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Show 1052: The Challenge of Antibiotic-Resistant Superbugs

With greater exposure to antibiotics, bacteria evolve into antibiotic-resistant superbugs. How can we keep these drugs effective against infection?
Paul Turner, PhD, chair of ecology and evolutionary biology at Yale University
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The Challenge of Antibiotic-Resistant Superbugs

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Ever since penicillin was discovered, scientists have realized that bacteria could develop resistance to antibiotics. In the last decade or so, these fears have become more acute. Many dangerous pathogens have evolved to become resistant to multiple antibiotics. Some have become impervious to drugs that are generally reserved for last-resort use. With the common use of many antibiotics to promote animal growth and weight gain in agriculture, antibiotic-resistant microbes are showing up in all sorts of unexpected places, not just in hospitals. What can be done about these superbugs?

Why Is There Antibiotic Resistance?

Our guests describe the problem of antibiotic resistance and discuss what we as individuals can do to keep from contributing to the crisis. When is it safe for parents to hold off on giving antibiotics to a sick child? What else can we do to lower the footprint of antibiotics in the world? Renouncing routine use of antibiotics to speed the growth of livestock and poultry might be one important step.

A Novel Way to Overcome Superbugs:

One of our guests, Dr. Paul Turner, is working on ways to turn the millennia-old war between viruses and bacteria to our advantage. Phage therapy began early in the 20th century, before antibiotics were common. What contributions can it make now, when so many bacteria are evolving to show resistance to our powerful modern compounds?

For a fascinating demonstration of how bacteria develop antibiotic resistance to become superbugs, you may wish to watch this video.

Here’s a current story from the Los Angeles Times demonstrating how perplexing and serious the problem of superbugs can be.

This Week’s Guests:

Alan Greene, MD, is a pediatrician in private practice and founder of DrGreene.com, a premier site for pediatric information. He was the founding president of the Society for Participatory Medicine and is the author of Feeding Baby Green, Raising Baby Green and From First Kicks to First Steps. Dr. Greene consults with a number of online and pediatric companies, including Scanadu, Plum Organics, PanTheryx and Lighting Science. In 2010 he founded the WhiteOut Movement and in 2012 he founded TICC TOCC.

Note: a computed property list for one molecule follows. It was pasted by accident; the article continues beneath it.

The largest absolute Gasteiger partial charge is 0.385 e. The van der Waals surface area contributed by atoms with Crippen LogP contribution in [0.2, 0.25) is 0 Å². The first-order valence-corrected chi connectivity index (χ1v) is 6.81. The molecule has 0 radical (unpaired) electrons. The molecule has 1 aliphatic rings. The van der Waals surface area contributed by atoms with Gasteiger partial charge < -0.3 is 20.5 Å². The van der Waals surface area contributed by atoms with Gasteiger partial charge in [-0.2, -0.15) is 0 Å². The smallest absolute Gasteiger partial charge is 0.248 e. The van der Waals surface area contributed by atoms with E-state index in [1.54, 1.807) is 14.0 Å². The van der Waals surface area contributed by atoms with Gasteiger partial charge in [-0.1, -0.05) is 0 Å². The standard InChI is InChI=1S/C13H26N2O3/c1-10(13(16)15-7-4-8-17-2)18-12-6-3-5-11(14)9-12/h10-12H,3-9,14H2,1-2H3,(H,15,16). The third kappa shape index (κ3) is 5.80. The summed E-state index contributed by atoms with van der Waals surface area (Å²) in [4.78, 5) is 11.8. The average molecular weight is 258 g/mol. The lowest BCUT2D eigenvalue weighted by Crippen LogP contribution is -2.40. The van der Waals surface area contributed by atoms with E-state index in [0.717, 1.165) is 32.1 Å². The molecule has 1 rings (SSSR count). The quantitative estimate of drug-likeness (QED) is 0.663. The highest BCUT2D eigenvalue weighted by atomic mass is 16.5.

Barbara Murray, MD, is director of the Center for Emerging and Re-Emerging Pathogens and Division Director of Infectious Diseases at the University of Texas McGovern Medical School in Houston. She is the J. Ralph Meadows Professor of Medicine there and past president of the Infectious Diseases Society of America.

Paul Turner, PhD, is a professor and the chair of the Department of Ecology and Evolutionary Biology at Yale University in New Haven, Connecticut. His lab website is http://turnerlab.yale.edu/  Dr. Turner is also a member of the microbiology faculty at the Yale School of Medicine. He is an associate editor of the journal Evolution, Medicine and Public Health. The photograph is of Paul Turner.

Listen to the Podcast:

The podcast of this program will be available the Monday after the broadcast date. The show can be streamed online from this site and podcasts can be downloaded for free for four weeks after the date of broadcast. After that time has passed, digital downloads are available for $2.99. CDs may be purchased at any time after broadcast for $9.99.

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About the Author
Terry Graedon, PhD, is a medical anthropologist and co-host of The People’s Pharmacy radio show, co-author of The People’s Pharmacy syndicated newspaper columns and numerous books, and co-founder of The People’s Pharmacy website. Terry taught in the Duke University School of Nursing and was an adjunct assistant professor in the Department of Anthropology. She is a Fellow of the Society of Applied Anthropology. Terry is one of the country's leading authorities on the science behind folk remedies. .